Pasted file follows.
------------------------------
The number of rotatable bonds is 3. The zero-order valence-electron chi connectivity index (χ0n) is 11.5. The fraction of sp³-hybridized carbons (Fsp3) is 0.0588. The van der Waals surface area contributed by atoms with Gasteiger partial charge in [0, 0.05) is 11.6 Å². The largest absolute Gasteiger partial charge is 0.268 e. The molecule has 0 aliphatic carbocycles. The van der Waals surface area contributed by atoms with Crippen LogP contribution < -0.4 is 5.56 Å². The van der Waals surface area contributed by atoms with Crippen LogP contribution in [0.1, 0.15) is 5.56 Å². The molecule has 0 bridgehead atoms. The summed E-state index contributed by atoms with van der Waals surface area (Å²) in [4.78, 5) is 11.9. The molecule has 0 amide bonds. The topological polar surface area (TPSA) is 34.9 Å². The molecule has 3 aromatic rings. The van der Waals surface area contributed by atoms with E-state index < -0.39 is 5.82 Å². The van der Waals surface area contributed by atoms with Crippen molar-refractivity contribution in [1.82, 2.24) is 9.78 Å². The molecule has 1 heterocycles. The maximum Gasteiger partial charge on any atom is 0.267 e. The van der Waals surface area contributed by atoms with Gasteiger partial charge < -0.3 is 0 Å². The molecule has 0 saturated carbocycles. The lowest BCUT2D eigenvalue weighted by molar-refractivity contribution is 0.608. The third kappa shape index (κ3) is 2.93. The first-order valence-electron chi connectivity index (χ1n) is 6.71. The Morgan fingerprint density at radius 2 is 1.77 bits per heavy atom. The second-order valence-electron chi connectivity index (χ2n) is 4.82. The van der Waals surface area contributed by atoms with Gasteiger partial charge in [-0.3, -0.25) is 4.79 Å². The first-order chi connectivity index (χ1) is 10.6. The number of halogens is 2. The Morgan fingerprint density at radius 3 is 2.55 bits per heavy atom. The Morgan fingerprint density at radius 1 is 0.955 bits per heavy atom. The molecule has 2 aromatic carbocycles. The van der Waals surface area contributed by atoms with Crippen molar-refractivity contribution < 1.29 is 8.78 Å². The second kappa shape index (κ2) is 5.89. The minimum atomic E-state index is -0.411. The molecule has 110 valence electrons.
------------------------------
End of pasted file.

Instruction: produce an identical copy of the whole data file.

The number of rotatable bonds is 3. The zero-order valence-electron chi connectivity index (χ0n) is 11.5. The fraction of sp³-hybridized carbons (Fsp3) is 0.0588. The van der Waals surface area contributed by atoms with Gasteiger partial charge in [0, 0.05) is 11.6 Å². The largest absolute Gasteiger partial charge is 0.268 e. The molecule has 0 aliphatic carbocycles. The van der Waals surface area contributed by atoms with Crippen LogP contribution < -0.4 is 5.56 Å². The van der Waals surface area contributed by atoms with Crippen LogP contribution in [0.1, 0.15) is 5.56 Å². The molecule has 0 bridgehead atoms. The summed E-state index contributed by atoms with van der Waals surface area (Å²) in [4.78, 5) is 11.9. The molecule has 0 amide bonds. The topological polar surface area (TPSA) is 34.9 Å². The molecule has 3 aromatic rings. The van der Waals surface area contributed by atoms with E-state index < -0.39 is 5.82 Å². The van der Waals surface area contributed by atoms with Crippen molar-refractivity contribution in [1.82, 2.24) is 9.78 Å². The molecule has 1 heterocycles. The maximum Gasteiger partial charge on any atom is 0.267 e. The van der Waals surface area contributed by atoms with Gasteiger partial charge < -0.3 is 0 Å². The molecule has 0 saturated carbocycles. The lowest BCUT2D eigenvalue weighted by molar-refractivity contribution is 0.608. The third kappa shape index (κ3) is 2.93. The first-order valence-electron chi connectivity index (χ1n) is 6.71. The Morgan fingerprint density at radius 2 is 1.77 bits per heavy atom. The second-order valence-electron chi connectivity index (χ2n) is 4.82. The van der Waals surface area contributed by atoms with Gasteiger partial charge in [-0.3, -0.25) is 4.79 Å². The first-order chi connectivity index (χ1) is 10.6. The number of halogens is 2. The Morgan fingerprint density at radius 3 is 2.55 bits per heavy atom. The Morgan fingerprint density at radius 1 is 0.955 bits per heavy atom. The molecule has 2 aromatic carbocycles. The van der Waals surface area contributed by atoms with Crippen molar-refractivity contribution < 1.29 is 8.78 Å². The second kappa shape index (κ2) is 5.89. The minimum atomic E-state index is -0.411. The molecule has 110 valence electrons.